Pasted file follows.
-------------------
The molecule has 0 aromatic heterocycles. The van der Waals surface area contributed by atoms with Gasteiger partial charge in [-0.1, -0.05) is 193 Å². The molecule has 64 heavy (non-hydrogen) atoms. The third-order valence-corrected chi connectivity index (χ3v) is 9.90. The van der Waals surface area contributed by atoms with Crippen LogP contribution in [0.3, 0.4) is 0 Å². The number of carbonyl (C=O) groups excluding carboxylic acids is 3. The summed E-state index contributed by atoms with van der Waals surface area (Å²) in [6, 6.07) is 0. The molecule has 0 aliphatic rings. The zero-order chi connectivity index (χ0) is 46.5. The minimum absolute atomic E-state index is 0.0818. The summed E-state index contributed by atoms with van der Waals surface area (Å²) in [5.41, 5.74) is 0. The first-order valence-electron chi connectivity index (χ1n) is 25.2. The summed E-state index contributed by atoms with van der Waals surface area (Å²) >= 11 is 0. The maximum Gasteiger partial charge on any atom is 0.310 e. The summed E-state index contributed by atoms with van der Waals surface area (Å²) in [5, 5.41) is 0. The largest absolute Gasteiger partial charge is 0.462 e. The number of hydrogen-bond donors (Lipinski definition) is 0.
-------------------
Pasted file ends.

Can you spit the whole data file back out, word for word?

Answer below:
The molecule has 0 aromatic heterocycles. The van der Waals surface area contributed by atoms with Gasteiger partial charge in [-0.1, -0.05) is 193 Å². The molecule has 64 heavy (non-hydrogen) atoms. The third-order valence-corrected chi connectivity index (χ3v) is 9.90. The van der Waals surface area contributed by atoms with Crippen LogP contribution in [0.3, 0.4) is 0 Å². The number of carbonyl (C=O) groups excluding carboxylic acids is 3. The summed E-state index contributed by atoms with van der Waals surface area (Å²) in [6, 6.07) is 0. The molecule has 0 aliphatic rings. The zero-order chi connectivity index (χ0) is 46.5. The minimum absolute atomic E-state index is 0.0818. The summed E-state index contributed by atoms with van der Waals surface area (Å²) in [5.41, 5.74) is 0. The first-order valence-electron chi connectivity index (χ1n) is 25.2. The summed E-state index contributed by atoms with van der Waals surface area (Å²) >= 11 is 0. The maximum Gasteiger partial charge on any atom is 0.310 e. The summed E-state index contributed by atoms with van der Waals surface area (Å²) in [5, 5.41) is 0. The largest absolute Gasteiger partial charge is 0.462 e. The number of hydrogen-bond donors (Lipinski definition) is 0.